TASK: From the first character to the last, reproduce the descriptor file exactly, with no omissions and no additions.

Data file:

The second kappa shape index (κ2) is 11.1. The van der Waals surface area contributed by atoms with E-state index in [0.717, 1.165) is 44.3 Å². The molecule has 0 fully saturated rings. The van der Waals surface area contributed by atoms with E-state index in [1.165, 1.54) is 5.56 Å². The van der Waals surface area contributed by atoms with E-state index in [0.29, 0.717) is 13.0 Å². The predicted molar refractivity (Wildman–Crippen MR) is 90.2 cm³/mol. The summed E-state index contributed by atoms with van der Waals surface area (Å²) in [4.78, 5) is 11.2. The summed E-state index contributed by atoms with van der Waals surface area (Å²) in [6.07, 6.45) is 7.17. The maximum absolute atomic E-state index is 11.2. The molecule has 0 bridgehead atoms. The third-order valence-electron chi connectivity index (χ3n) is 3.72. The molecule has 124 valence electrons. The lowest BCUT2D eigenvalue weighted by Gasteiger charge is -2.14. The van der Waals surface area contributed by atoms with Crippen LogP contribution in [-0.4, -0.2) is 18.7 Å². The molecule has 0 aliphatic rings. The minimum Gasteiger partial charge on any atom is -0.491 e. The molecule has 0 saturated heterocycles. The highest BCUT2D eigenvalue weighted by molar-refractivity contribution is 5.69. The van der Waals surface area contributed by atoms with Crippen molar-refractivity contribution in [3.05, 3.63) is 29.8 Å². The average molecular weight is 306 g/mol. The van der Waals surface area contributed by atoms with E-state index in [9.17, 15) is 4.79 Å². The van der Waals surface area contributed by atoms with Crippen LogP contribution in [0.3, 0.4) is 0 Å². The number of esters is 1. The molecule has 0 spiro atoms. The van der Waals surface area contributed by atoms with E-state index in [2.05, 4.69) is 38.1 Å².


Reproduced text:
The second kappa shape index (κ2) is 11.1. The van der Waals surface area contributed by atoms with E-state index in [0.717, 1.165) is 44.3 Å². The molecule has 0 fully saturated rings. The van der Waals surface area contributed by atoms with E-state index in [1.165, 1.54) is 5.56 Å². The van der Waals surface area contributed by atoms with E-state index in [0.29, 0.717) is 13.0 Å². The predicted molar refractivity (Wildman–Crippen MR) is 90.2 cm³/mol. The summed E-state index contributed by atoms with van der Waals surface area (Å²) in [4.78, 5) is 11.2. The summed E-state index contributed by atoms with van der Waals surface area (Å²) in [6.07, 6.45) is 7.17. The maximum absolute atomic E-state index is 11.2. The molecule has 0 bridgehead atoms. The third-order valence-electron chi connectivity index (χ3n) is 3.72. The molecule has 124 valence electrons. The lowest BCUT2D eigenvalue weighted by Gasteiger charge is -2.14. The van der Waals surface area contributed by atoms with Crippen LogP contribution in [-0.4, -0.2) is 18.7 Å². The molecule has 0 aliphatic rings. The minimum Gasteiger partial charge on any atom is -0.491 e. The molecule has 0 saturated heterocycles. The highest BCUT2D eigenvalue weighted by molar-refractivity contribution is 5.69. The van der Waals surface area contributed by atoms with Crippen molar-refractivity contribution in [3.05, 3.63) is 29.8 Å². The average molecular weight is 306 g/mol. The van der Waals surface area contributed by atoms with E-state index in [9.17, 15) is 4.79 Å². The van der Waals surface area contributed by atoms with Crippen LogP contribution in [0.3, 0.4) is 0 Å². The number of esters is 1. The molecule has 0 spiro atoms. The van der Waals surface area contributed by atoms with E-state index in [2.05, 4.69) is 38.1 Å².